An old phrase that means that one who transfers property has the property in hand and intends to hold it and transfer it to the transferee. Frequently used as a phrase during a marriage ceremony which indicates the intention of the parties to be joined together as one.
Law Dictionary – Alternative Legal Definition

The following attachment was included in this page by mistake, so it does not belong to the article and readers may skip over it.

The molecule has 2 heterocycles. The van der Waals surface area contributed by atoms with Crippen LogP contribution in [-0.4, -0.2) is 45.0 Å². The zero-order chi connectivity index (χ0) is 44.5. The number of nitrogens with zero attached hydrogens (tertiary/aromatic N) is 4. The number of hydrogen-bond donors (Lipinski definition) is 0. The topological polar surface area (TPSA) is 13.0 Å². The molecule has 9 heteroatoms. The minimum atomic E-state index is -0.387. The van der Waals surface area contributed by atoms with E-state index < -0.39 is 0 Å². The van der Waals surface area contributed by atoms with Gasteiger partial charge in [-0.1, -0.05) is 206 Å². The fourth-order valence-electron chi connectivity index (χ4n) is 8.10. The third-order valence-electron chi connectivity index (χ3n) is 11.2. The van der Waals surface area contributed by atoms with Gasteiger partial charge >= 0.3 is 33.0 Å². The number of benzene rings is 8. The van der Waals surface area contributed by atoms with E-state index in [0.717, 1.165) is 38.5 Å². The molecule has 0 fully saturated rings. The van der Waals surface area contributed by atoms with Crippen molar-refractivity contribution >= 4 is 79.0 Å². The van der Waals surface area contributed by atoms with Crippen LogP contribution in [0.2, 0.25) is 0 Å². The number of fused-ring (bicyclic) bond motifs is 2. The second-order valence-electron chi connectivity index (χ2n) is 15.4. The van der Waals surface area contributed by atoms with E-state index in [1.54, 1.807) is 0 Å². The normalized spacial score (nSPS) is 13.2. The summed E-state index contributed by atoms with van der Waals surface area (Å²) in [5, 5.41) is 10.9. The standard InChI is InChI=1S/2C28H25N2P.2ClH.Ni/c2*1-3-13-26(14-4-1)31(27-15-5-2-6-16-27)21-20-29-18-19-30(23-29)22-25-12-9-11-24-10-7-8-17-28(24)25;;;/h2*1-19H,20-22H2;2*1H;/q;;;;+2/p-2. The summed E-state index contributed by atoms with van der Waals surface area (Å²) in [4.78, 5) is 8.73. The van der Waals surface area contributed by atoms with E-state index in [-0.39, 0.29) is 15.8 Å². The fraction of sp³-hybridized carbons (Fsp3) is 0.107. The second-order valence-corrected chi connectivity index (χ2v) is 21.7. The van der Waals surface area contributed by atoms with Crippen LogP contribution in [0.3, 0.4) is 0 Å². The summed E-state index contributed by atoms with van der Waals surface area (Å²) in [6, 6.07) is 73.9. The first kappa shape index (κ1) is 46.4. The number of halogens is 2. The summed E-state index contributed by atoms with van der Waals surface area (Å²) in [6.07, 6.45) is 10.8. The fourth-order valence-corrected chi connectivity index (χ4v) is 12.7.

The words in a conveyance which show the estate intended to be conveyed. Thus, in a conveyance of land in fee simple, the grant is to “A. and his heirs, to have and to hold the said [land] unto and to the use of the said A., his heirs and assigns forever.” Williams, Real Prop. 198. Strictly speaking, however, the words “to have” denote the estate to be taken, while the words “to hold” signify that it is to be held of some superior lord, i e., by way of tenure, (q. v.) The former clause is called the “habendum;” the latter, the “tenendum.”